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All the world’s a bed

4 February 2012

12:00 PM

4 February 2012

12:00 PM

While it appears good sense to ask a woman director to grapple with the seemingly misogynistic Taming of the Shrew, there’s a serious snag. For as Gale Edwards remarked apropos her 1995 RSC production, any woman director ‘might as well get a loaded shotgun and put it against her temple’ because half the critics will find your effort insufficiently radical and feminist, while the other half will ‘shoot you down in flames’ because any feminist slant would be untrue to a play that is ‘meant to be about the surrender of love’. This at least lays out the challenge. The good news from Stratford is that the RSC’s latest director, Lucy Bailey, meets it so brilliantly as to be in no danger from any shotgun.

This is simply because she sees that the trick is to show Petruchio (David Caves) and Katherina (Lisa Dillon) as two vigorously sexual people up against a Padua of money-grubbing old men and of young men whose marital expectations can’t see beyond a dowry and a pretty face. The so-called ‘taming’ has therefore next to nothing to do with obedience and female submission but everything to do with a skilfully protracted foreplay between two highly energised human equals.

Any number of theses have been devoted to the role of the bed in Elizabethan drama so it shouldn’t have been a surprise to discover the entire playing area as the surface of an immense rumpled bed. Certainly a nicely cushioned surface for knockabout high jinks and fun with mysterious motions under the covers. No shortage of pillows and bolsters for the fights and flying feathers which punctuate the action.

Lucy Bailey goes with the Induction that introduces the Petruchio–Kate story as the dream of the drunkard Christopher Sly. She keeps him on stage throughout, even though that’s a departure from the authoritative Folio text. At the start he’s amusingly given a ‘wife’, in the shape of a boy in drag, and tucked up with her at the front left corner of the great bed. But thereafter his omnipresence becomes tiresome, not least his participation in the lovemaking of Lucentio and Bianca, as glimpsed though an open shutter in the panelled wall at stage rear.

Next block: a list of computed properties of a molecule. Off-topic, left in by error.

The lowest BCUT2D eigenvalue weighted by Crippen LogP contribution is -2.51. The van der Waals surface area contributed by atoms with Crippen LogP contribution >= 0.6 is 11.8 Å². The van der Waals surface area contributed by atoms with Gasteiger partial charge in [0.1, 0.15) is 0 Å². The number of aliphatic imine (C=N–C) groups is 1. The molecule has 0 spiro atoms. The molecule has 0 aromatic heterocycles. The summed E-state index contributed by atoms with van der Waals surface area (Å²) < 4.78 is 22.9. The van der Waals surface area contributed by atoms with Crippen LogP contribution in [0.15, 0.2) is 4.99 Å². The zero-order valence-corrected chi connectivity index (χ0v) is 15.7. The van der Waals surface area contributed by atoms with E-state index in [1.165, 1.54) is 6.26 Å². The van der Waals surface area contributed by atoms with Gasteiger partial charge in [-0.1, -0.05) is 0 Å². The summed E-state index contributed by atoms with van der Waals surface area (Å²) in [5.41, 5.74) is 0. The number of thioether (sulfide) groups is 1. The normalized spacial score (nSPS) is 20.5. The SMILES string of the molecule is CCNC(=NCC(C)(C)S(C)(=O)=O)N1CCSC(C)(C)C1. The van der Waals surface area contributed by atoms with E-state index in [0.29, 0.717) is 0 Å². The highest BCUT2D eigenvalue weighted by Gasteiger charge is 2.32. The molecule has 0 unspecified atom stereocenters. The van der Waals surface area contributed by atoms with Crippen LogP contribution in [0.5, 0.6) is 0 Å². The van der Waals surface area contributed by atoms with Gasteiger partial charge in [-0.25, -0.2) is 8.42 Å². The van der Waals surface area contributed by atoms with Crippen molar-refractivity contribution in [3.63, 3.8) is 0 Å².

The costumes are intended to suggest late-1940s Italy. Bailey shows that the narrow mercantile society is as much a provocation to Petruchio and Kate as their behaviour is to that society. It’s strange, though, that her father Baptista and more or less everyone else are not seriously put out by the outrageous behaviour, up with which they happily put as an unexpected solution to the problem of getting Kate mated before Bianca can be bartered. But after all this is a play, even a drunkard’s dream fantasy, so the bystanders’ behaviour is treated as sheer knockabout comedy. The scene in which Bianca is illicitly courted by her admirers disguised as tutors is especially hilarious. There’s a very good end to the first half when everyone can relax with massive relief that madcap has been madly mated to madcap and that bride and groom have disappeared so that normal life can carry on as usual.

David Caves and Lisa Dillon are finely matched, each as uninhibitedly physical as the other. At no point does Dillon’s feisty blonde Kate seem defeated by any of her trials, even the deprivation of food. In a smart bid to master this towering Northern Irish-accented hunk, she attempts to bring an end to the fooling by undoing his belt, and you sense it’s only with difficulty that Caves’s Petruchio fends her off.

The endgame begins with a superb ‘sun or moon’ scene, here for the first time Kate becoming complicit with Petruchio in the make believe, triumphantly sharing his philosophy that it’s by learning to play, to become actors, that we become truly human. This opens the way to a masterful delivery by Dillon of Kate’s notorious ‘submission’ speech. She points it so cleverly as to suggest, to their palpable discomfort, that it was the sweet Bianca and Hortensio’s ‘loving widow’ who would all too quickly be exposed as the only shrews in town. As Kate remarks immediately after Petruchio’s mockery of the conventional wedding, ‘a woman may be made a fool, if she had not a spirit to resist’. The field at long last lies clear for the equivictorious Petruchio and Kate to strip off and put the immense bed to its proper use.

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